Something changed fundamentally right in the heart of Amsterdam yet you hardly see it. For centuries, a central part of town was inaccessible to civilians. The Dutch marine ruled here ever since its days of global dominance. But budget cuts force the seafaring military to retreat and open up an historical part of town to the public. Together, marine and municipality aim to make this a gradual process which should turn this terrain into a valuable Amsterdam asset. As more often, artists and start-ups are lured to this part of town in order to achieve this. But the first attractive hangouts offering food and drink have already sailed in too.
Pension Homeland is among those pioneers exploring the possibilities of this new part of Amsterdam. In a curious cubicle that used to house the marine officers, it combines a hotel, a restaurant and, last but not least, a brewery. The latter is a small-scale affair. Brew master Erik Spratte is still fine-tuning the second-hand 1000 litre installation brought over from Germany. He works right alongside the cooks of the restaurant, just a big glass wall between them and his brewery. It adds to the dynamic vibe that already surrounds this place. It bit like our very own breweries, yet smaller.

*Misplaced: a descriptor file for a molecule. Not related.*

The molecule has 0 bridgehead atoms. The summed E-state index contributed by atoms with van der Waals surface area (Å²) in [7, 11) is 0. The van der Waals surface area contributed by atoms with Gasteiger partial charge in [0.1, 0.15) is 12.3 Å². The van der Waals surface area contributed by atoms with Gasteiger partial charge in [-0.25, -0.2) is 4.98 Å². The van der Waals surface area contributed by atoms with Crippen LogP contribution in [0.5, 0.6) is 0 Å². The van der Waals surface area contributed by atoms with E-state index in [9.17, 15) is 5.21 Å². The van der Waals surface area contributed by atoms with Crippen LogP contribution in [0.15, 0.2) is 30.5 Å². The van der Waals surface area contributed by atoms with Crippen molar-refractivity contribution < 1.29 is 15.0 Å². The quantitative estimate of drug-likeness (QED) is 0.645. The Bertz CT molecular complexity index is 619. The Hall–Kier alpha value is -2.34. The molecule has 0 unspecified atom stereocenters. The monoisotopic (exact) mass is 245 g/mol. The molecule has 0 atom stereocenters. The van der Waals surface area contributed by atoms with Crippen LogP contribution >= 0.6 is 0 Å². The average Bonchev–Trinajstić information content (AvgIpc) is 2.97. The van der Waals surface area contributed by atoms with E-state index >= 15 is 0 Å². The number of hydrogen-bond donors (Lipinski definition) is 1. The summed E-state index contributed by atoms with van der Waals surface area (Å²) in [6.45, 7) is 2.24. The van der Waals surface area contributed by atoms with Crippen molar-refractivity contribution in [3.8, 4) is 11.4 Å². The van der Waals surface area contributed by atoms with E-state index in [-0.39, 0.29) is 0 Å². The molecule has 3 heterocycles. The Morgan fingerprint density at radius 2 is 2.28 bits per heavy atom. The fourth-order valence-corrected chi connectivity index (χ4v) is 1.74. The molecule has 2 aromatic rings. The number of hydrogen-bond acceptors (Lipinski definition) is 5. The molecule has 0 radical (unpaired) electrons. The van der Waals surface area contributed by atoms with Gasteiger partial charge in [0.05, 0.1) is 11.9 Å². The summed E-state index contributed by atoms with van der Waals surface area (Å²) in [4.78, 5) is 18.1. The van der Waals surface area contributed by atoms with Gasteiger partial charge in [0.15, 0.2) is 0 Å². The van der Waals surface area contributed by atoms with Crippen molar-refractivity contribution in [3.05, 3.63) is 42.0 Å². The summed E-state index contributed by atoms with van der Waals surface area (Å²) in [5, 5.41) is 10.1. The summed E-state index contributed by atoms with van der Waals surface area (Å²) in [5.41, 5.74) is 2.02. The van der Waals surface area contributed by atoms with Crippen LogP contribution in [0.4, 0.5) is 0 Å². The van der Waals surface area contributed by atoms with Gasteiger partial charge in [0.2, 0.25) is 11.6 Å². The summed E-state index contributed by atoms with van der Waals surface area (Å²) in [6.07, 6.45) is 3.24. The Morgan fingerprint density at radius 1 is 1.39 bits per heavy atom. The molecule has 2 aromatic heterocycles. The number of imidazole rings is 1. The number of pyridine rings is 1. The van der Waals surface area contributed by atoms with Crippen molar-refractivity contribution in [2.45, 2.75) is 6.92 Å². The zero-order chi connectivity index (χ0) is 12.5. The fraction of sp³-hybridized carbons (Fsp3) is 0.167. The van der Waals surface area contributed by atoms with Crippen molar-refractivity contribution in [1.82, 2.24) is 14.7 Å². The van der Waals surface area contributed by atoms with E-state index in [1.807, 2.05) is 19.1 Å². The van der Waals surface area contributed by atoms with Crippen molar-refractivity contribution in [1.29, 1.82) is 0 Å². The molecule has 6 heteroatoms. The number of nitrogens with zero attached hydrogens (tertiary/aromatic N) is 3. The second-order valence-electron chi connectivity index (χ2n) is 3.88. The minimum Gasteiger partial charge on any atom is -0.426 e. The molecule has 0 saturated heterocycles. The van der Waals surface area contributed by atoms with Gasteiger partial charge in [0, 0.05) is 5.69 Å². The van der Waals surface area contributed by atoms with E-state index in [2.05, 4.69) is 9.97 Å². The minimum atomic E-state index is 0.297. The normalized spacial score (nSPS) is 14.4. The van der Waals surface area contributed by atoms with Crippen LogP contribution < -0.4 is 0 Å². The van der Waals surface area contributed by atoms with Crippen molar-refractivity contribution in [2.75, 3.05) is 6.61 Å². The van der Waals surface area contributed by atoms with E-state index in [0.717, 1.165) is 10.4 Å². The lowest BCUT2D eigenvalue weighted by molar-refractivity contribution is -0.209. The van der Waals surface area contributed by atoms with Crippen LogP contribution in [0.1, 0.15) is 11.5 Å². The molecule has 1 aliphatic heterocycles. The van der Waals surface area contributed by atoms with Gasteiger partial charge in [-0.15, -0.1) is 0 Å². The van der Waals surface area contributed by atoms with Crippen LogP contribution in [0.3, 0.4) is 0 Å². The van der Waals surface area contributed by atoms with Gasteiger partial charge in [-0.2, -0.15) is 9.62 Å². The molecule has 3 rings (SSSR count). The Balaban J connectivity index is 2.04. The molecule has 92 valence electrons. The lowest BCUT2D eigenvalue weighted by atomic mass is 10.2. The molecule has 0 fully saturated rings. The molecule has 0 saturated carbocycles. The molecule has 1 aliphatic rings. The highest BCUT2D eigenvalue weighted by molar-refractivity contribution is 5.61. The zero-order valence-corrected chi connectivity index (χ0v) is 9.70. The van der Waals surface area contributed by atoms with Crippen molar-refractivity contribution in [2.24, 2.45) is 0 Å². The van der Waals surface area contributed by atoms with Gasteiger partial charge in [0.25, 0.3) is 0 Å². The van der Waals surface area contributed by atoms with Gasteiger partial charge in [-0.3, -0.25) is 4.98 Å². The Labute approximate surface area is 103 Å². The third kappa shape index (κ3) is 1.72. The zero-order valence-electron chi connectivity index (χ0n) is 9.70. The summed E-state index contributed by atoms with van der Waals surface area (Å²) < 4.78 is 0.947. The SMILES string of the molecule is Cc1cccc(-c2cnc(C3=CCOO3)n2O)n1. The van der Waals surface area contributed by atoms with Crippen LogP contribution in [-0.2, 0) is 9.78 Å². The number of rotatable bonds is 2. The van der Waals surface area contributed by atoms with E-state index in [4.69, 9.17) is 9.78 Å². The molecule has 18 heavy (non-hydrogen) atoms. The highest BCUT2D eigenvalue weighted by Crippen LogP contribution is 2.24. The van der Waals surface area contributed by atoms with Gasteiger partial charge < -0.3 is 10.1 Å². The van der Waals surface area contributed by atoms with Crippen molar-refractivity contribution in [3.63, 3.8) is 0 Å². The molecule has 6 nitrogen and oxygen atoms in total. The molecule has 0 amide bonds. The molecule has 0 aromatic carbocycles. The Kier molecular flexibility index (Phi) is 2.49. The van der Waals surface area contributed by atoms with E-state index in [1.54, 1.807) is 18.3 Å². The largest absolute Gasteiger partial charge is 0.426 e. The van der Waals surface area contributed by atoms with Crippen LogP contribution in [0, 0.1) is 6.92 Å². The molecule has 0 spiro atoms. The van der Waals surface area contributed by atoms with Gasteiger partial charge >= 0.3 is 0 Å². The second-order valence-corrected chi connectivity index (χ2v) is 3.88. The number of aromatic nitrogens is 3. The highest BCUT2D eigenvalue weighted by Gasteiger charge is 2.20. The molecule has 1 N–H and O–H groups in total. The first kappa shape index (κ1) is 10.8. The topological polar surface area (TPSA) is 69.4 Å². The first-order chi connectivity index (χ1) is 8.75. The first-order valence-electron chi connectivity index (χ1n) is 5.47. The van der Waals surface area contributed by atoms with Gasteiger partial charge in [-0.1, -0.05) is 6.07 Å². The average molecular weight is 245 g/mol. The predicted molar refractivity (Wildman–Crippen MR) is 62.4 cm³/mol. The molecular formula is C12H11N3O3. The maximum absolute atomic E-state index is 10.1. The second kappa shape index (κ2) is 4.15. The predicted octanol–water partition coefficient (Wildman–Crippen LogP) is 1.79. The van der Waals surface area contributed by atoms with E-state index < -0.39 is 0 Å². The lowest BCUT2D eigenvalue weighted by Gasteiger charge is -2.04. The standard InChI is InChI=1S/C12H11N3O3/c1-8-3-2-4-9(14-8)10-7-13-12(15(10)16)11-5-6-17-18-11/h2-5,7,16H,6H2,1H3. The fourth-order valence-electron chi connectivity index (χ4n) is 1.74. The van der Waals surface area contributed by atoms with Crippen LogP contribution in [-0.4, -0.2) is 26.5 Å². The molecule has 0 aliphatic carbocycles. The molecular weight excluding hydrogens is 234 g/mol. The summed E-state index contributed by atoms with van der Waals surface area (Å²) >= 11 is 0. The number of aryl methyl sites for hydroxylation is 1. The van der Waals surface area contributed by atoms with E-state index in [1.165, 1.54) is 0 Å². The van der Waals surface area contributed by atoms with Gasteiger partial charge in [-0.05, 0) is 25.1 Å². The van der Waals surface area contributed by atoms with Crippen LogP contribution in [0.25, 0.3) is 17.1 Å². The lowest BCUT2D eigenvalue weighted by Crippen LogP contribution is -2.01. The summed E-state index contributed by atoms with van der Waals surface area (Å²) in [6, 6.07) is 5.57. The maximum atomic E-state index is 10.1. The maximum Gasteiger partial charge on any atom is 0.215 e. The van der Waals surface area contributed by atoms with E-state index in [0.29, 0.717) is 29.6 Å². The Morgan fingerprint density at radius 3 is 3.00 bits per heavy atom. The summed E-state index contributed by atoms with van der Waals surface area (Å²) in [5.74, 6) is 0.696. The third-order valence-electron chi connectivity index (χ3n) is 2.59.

At this bustling strip of activity, Erik currently brews two Homeland beers. Right after it opened, Homeland started to pour its British style pale ale. An amber coloured, grainy and not overly hoppy brew. They recently introduced Erik’s second, a beer brewed with significant amounts of spelt, which give this one its full, creamy mouthfeel. Part of the production is bottled, a painstaking process resulting in just about one full bottle a minute. Those hard-earned bottles are distributed among affiliated enterprises. But most of it is connected to the taps of Homelands bar, pleasant hangout where they made more than the most of assembled retro furniture. Culinary reviews are positive and when the sun shines things get even better as Homelands terrace stretches right until the waterside. From there you can spot, in between the replica of a seventeenth century ship and the iconic NEMO building, Amsterdams centre. You know it is busy out there, but at Homeland it all feels very far away.
Why are we telling you all this? Because Homeland makes for a perfect pit stop in between Amsterdams central station and our very own brewery. The opening of this maritime territory created a very appealing new route towards the eastern part of town. From central station, turn left towards the public library, cross over to the bright parasols of Hanneke’s Boom after you passed it and enter the marine terrain by the bridge to the right a little further down the road. It will feel like foreign ground but all you need to do from there is spot the cubicle shape of Pension Homeland. All of this will take no more than twenty minutes. Great time for a break with a beer at this historical site, before you head towards that giant windmill for more. That’s just fifteen minutes.